Pathology.—The lesions resulting from this fever may be divided into two parts. First, those which are primary and distinctly characteristic; viz., the lesion of the intestinal canal, Peyer's patches, the solitary glands of the ileum and cecum, and more rarely of the colon and rectum, the mesenteric glands, especially those opposite the ileum, and changes in the spleen. Secondly, those resulting from sepsis occurring during the long period of fever, and affecting the tissues and organs at large.
The lesions of the intestines are better described under four stages, infiltration, necrosis, ulceration, and healing. The first effect of the poison, typhotoxin, bacilli, or whatever it may be, is to cause hyperemia of the lymph follicles; the capillaries become engorged, cell infiltration proceeds till the glands extend from an eighth to a quarter of an inch from their base, the solitary glands varying from the size of a small bird-shot to that of a small pea. The follicles most involved are those in the lower third of the ileum and the upper part of the cecum, although the follicles of the entire tract may be involved. The infiltration reaches its height by the eighth or tenth day, when it terminates by resolution or death. In the milder cases, by resolution, the follicles undergo fatty or granular degeneration, and are carried away by the absorbents, during which process there may be slight hemorrhages. More frequently, however, the infiltration is so excessive that resolution can not take place, the capillaries become engorged and choked by infiltration, and necrosis and sloughing follow.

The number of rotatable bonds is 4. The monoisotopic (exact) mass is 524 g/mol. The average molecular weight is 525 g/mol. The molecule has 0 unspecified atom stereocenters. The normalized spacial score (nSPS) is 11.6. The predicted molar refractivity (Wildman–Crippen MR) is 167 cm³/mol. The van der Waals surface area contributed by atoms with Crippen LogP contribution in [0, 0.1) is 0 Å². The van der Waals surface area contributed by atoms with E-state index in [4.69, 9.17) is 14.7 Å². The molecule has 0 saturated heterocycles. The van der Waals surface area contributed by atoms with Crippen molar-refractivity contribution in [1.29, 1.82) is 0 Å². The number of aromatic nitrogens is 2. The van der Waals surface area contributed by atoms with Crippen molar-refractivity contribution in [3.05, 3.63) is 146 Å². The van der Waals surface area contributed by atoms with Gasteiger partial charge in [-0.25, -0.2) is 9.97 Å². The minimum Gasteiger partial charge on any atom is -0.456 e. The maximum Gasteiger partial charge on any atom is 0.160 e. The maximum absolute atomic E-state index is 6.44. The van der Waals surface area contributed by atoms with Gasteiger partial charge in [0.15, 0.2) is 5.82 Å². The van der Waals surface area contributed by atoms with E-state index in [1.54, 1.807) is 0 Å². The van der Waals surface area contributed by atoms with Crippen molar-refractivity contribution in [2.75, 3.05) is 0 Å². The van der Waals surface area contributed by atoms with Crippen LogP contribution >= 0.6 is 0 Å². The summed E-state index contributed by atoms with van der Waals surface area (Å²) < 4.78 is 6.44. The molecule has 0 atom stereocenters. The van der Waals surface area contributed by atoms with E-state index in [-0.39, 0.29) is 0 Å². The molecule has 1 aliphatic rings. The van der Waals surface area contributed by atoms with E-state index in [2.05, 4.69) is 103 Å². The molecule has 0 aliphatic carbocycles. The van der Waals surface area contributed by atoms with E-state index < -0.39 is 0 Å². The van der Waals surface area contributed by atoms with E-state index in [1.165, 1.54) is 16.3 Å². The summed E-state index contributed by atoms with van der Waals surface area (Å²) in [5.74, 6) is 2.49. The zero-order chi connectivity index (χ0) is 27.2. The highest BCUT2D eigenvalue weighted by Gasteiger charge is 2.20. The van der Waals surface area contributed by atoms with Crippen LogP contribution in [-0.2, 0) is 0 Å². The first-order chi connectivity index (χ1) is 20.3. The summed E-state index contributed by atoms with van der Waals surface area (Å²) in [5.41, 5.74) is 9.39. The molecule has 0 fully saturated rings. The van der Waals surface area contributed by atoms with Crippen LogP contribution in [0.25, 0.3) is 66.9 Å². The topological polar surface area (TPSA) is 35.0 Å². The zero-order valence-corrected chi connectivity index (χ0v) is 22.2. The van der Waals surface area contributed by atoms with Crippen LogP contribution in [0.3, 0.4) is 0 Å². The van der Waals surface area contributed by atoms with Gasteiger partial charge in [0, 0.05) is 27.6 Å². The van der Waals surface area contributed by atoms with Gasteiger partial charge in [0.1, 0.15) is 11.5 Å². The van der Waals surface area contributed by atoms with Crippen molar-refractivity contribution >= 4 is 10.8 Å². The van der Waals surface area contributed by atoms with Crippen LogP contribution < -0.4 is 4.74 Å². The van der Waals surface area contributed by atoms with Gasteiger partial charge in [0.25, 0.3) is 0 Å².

A gland may have several necrotic spots with mucous membrane intervening, or an entire patch may be involved. The necrosis is variable, depending upon the severity, sometimes involving only the mucosa or sub-mucosa, again extending to the muscular and serous coats. This stage occupies eight or ten days, and is followed by the stage of ulceration.
The ulcers are shallow or deep according to the amount of necrosis or sloughing. The ulcers of the solitary glands are round, while those of Peyer's patches are irregular and ragged. Where the ulcers extend to the deeper portion of the bowel, hemorrhages result. Perforation may follow, although a rare condition.
This stage is followed by healing or cicatrization; granular material forms in the bottom of the ulcer; the mucous membrane of the edges projects; the glands with their epithelium reform, and the bowel is restored to its normal condition.